outsider-punk noise experimental rock two-piece from Aotearoa New Zealand

Transit Review: Punkas.com [NZ]

Despite the community-oriented name, The Mr Sterile Assembly is one of the most singular and unusual acts in New Zealand. Primarily a two-piece, the Assembly draft in an array of other musicians where and when required, all in service of a quirky and distinctive approach to music. Let’s just say that you haven’t heard anything quite like these guys.

Transit is the band’s fifth album, testament to their strength of purpose. On the surface, the pair’s predilection for wacky costumes and awkward song structures would seem to be the kind of thing destined for a short lifespan. If that is the case, nobody told drummer/vocalist Kieran Monaghan nor bassist/vocalist Chrissie Butler and to think so would be to underestimate the commitment they bring to their music.

The album opens with the menacing, urgent skitter of “Hibakusha”, written about a real-life survivor of both Hiroshima and Nagasaki. This groove-driven approach continues throughout Transit, but with other instrumentation dropping in to provide the melody, such as brass on the ska-inflected “I, Robert”. The full range of sounds on board includes punk, jazz, rap and pretty much everything in between. What is remarkable is that it is always coherent and holds together, no matter what quirks get thrown into the mix. The glue seems to be the intricate, highly-effective stickwork of Monaghan, reining in even the most abstract of songs.

Where other bands are content with playing their local town and maybe the odd New Zealand tour once or twice in their career, The Mr Sterile Assembly has played Slovakia, Poland, Malaysia, Indonesia…not exactly the usual OE destinations. But doing things away from the norm seems to be the prescription here, as well. A song starts in one direction and may completely change style halfway through, never to return.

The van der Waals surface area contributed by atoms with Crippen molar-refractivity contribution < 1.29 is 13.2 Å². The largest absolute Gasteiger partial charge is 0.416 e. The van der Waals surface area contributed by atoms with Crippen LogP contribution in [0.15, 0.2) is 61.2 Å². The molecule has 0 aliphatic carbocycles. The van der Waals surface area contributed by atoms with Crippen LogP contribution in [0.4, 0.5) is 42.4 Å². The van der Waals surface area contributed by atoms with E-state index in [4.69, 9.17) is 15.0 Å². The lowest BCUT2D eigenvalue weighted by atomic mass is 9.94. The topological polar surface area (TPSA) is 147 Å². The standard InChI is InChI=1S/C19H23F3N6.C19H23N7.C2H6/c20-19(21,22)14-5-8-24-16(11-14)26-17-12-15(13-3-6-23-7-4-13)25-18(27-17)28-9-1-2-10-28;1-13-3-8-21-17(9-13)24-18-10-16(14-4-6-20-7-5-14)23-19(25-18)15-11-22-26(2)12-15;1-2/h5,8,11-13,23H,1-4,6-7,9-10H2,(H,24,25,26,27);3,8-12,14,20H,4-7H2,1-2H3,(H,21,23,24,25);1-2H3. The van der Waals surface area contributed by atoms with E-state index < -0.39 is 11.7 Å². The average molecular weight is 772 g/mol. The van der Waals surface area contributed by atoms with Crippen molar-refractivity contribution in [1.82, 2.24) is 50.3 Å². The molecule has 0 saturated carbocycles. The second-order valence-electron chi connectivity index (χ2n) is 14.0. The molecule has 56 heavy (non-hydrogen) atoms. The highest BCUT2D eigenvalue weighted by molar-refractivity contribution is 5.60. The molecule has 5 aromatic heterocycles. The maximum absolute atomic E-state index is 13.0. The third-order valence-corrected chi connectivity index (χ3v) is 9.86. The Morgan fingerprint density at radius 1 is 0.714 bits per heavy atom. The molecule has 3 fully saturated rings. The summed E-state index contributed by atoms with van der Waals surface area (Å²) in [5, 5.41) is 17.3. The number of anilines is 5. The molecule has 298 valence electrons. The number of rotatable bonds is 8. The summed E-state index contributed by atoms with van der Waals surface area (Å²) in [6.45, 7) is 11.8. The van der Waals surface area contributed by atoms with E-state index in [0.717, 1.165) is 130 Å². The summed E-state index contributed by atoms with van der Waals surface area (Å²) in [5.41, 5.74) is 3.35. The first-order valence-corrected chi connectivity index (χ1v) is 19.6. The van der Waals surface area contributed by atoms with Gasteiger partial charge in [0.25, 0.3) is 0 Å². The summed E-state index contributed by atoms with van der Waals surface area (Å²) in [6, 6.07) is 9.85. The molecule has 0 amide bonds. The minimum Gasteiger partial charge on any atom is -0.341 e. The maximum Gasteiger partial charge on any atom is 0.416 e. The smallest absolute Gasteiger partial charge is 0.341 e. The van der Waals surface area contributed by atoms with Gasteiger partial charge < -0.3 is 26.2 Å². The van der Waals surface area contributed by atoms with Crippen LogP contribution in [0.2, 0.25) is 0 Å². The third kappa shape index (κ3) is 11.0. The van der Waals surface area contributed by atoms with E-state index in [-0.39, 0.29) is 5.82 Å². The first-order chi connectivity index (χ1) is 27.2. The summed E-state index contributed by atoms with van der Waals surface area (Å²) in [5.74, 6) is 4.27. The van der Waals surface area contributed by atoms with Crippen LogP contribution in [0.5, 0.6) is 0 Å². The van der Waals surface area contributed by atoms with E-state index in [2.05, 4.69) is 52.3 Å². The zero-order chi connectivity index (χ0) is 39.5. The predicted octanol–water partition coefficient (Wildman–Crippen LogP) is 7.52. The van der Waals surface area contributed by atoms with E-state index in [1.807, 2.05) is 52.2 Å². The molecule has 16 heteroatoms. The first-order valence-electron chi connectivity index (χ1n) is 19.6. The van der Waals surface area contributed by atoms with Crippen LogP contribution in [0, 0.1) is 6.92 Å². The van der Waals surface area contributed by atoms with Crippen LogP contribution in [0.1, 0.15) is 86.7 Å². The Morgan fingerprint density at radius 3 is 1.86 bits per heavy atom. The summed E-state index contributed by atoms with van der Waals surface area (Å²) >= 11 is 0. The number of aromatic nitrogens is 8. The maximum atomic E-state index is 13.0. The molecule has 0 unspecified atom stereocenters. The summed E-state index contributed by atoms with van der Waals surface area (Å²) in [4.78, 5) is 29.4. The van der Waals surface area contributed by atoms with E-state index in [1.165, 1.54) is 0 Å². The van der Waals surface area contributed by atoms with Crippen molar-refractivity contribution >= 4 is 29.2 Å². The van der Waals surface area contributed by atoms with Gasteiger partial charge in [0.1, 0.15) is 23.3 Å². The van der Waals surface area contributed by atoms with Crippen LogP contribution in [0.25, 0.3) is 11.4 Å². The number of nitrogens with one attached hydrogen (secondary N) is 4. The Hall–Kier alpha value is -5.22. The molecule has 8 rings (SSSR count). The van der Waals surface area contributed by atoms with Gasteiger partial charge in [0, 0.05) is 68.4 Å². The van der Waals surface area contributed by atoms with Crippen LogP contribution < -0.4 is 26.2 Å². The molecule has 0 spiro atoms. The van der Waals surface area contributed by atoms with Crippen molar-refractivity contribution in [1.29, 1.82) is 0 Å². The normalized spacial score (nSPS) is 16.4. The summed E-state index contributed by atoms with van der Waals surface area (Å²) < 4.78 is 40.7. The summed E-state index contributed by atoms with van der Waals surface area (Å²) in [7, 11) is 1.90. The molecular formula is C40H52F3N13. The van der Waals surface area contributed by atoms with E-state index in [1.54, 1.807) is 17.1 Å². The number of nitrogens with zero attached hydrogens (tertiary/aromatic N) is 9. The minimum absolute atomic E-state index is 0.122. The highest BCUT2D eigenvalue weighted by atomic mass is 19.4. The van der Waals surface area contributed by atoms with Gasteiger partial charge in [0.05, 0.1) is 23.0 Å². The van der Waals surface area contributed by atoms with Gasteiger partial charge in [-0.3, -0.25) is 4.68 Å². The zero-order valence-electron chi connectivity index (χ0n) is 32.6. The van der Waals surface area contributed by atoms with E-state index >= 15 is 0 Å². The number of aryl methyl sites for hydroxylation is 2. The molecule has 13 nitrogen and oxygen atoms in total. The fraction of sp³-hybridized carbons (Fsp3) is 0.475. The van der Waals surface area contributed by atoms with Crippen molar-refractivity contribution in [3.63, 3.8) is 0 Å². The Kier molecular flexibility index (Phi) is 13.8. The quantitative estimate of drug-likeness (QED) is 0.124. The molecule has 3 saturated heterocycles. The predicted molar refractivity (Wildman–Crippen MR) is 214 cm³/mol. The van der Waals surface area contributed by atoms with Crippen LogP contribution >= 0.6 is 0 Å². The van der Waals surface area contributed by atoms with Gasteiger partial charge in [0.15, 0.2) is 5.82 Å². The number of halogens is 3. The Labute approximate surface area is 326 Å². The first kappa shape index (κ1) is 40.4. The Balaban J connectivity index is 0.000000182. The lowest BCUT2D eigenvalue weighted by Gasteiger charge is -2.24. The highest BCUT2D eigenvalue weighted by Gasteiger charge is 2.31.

The quirkiness occasionally drifts into self-indulgent stylings such as on “Whyt” or “Bug My Ride”, which cross the line between unorthodox and annoying. I can’t imagine anyone wanting many listens of such songs, but this is always the risk with an act willing to take chances as The Mr. Sterile Assembly are.

A step up on their previous releases, Transit shows the Assembly becoming a cohesive, challenging outfit. Not to mention the super-slick packaging for the CD, which is refreshing and welcome in these days of digital downloads (although a tracklist would have been nice!). An uneven album, but littered with moments of brilliance.

Review: Matt

Original review at THIS LINK Punkas.com

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